Steve Caldeira, President & CEO, authored an op-ed for RealClearPolicy about how the Environmental Protection Agency (EPA) needs more funding to improve its chemical-approval system. While the EPA deserves a lot of credit for trying to make do with what it has, only Congress can provide the additional resources that the Agency requires.
Lawmakers in Washington believed they had produced a major benefit for American consumers when they passed the Toxic Substances Control Act six years ago. The legislation was supposed to bolster the federal government’s ability to identify and regulate the risks that chemicals posed to vulnerable populations, especially children.
It did not turn out that way. The Environmental Protection Agency (EPA) got the expanded authority but not the resources to carry it out. Congress passed the law knowing that EPA’s administrative costs should increase by 25 percent a year to accommodate the workload, but it failed to increase appropriations for the agency.
As a result, the department designated to review new chemicals, which requires dozens of human-health assessors, has only two of them. Also, hundreds of promising products for use at home and work have been kept off the market, depriving consumers, and businesses of useful innovations. The delays have prevented safer and more sustainable chemicals from replacing older, riskier chemicals.
According to the EPA, the office that reviews new and existing chemicals needs an increase of $64 million a year and 201 employees to do its job well. The program that reviews pesticides has lost hundreds of employees, which has created a backlog of more than 11,000 pesticide-related decisions. That office also needs additional funds and staff to get back on track.
These are small amounts of money in the multi-trillion-dollar federal budget. But lawmakers have been unable to muster enough votes to appropriate them. The Trump administration froze EPA spending. The Biden administration supports added funding, but Congress has failed to act. The EPA spending bill in the House was voted out of committee but had no Republican support and did not make it to the House floor. The Senate staff published draft legislation, but lawmakers never even considered it in subcommittee.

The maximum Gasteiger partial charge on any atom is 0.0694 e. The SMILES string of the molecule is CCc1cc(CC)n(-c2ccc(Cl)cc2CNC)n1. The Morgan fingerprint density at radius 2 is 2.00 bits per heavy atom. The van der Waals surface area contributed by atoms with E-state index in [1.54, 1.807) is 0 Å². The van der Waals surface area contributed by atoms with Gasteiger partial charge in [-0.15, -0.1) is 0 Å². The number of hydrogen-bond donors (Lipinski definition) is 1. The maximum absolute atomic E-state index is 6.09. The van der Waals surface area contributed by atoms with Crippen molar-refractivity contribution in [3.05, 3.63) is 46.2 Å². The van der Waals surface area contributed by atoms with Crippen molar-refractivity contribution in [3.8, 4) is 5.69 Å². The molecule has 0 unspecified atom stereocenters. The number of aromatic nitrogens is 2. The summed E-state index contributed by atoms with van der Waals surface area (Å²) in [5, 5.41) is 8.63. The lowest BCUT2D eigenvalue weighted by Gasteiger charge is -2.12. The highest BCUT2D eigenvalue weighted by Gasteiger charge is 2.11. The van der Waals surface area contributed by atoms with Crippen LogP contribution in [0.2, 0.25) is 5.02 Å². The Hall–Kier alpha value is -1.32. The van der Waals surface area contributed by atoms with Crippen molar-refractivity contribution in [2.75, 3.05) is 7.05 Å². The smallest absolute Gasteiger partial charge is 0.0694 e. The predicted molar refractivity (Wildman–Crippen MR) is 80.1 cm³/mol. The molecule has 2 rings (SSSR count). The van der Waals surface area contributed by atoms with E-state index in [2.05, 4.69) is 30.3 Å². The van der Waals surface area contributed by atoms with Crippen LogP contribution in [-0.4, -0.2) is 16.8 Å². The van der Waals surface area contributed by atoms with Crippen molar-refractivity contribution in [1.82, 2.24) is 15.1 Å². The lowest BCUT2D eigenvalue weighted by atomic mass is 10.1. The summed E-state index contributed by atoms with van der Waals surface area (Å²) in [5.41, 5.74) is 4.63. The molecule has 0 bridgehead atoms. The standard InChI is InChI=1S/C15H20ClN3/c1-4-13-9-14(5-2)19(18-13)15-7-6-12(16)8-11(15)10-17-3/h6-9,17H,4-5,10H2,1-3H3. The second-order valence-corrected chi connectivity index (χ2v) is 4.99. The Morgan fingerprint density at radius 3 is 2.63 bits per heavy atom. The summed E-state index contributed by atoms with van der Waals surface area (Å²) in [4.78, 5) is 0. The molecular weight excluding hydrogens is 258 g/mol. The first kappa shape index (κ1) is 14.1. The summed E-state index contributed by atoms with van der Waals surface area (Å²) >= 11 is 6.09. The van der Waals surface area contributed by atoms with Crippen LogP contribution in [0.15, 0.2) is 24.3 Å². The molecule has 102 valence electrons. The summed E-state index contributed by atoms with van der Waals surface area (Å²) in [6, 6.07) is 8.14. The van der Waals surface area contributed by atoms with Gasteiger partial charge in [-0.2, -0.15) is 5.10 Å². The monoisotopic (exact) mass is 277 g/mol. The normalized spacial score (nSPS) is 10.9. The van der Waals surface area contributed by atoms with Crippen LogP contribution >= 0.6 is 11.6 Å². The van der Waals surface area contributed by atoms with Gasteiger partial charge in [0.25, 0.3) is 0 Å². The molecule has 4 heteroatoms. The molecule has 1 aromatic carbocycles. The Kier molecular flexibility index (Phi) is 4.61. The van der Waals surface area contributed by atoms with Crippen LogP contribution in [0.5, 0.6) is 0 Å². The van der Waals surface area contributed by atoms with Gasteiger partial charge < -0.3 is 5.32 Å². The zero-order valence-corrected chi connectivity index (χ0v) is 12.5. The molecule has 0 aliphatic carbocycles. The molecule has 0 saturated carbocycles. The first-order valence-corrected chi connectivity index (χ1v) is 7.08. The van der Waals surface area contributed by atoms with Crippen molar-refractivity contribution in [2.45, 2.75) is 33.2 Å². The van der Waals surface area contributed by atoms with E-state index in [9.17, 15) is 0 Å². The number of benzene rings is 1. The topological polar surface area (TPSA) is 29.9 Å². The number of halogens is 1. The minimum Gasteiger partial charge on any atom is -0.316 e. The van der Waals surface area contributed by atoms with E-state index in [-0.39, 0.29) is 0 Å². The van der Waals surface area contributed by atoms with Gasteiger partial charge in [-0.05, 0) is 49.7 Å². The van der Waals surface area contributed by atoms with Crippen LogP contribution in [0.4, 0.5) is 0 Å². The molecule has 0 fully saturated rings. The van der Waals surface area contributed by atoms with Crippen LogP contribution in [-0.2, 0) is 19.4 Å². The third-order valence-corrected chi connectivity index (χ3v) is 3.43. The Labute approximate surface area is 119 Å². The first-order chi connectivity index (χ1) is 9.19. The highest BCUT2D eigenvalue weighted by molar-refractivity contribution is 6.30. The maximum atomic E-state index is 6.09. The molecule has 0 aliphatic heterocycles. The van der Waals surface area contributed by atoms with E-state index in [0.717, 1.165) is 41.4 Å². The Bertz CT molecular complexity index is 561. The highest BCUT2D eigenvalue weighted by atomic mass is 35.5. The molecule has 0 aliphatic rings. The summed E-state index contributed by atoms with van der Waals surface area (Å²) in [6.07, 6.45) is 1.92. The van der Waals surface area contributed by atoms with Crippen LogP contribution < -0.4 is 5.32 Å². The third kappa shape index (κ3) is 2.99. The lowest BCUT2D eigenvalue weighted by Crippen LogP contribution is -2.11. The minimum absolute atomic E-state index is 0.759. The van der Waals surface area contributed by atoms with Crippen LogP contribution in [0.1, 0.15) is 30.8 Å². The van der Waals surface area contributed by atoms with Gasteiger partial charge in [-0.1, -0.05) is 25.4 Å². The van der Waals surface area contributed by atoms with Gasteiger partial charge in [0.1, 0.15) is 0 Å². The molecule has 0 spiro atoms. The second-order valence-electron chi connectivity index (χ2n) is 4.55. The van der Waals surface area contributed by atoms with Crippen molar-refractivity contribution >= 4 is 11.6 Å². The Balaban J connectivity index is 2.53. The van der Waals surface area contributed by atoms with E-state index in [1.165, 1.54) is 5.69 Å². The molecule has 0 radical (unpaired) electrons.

The situation is so dire that a growing number of household and commercial product makers and their representatives in Washington are publicly calling for extra funding for EPA, an agency that is not considered an ally of chemical companies.
From industry’s point of view, the EPA has lots of improvements to make. Its Office of Inspector General recently released 53 recommendations to upgrade the agency. But congressional neglect has forced the EPA to triage one problem after another. For example, the EPA has told outsiders that it needs nearly $20 million a year for three years to complete software replacements for barely functional, Clinton-era technology.
The EPA deserves a lot of credit for trying to make do with what it has. The staff is working hard to update the systems that countless companies rely on to bring their products to market. But even the most dedicated public servants cannot make much progress without the additional resources that only Congress can provide.
Rising inflation, labor shortages, and supply-chain challenges make it more imperative than ever for the EPA to streamline its approval of new and more sustainable chemicals. We are all better off when safe and effective products can quickly get reviewed and to market.
Regulated industries long for the day that government agencies can operate, as has been said, “at the speed of business.” That might happen someday. In the meantime, members of Congress should listen to the odd-bedfellows-combination of chemical manufacturers and public health and environmental advocates who have voiced alarm at the current state of the EPA’s chemical-approval system. Ill-equipped and short-staffed agencies are a problem for everyone – consumers, workers, and the environment. The EPA needs more funding now.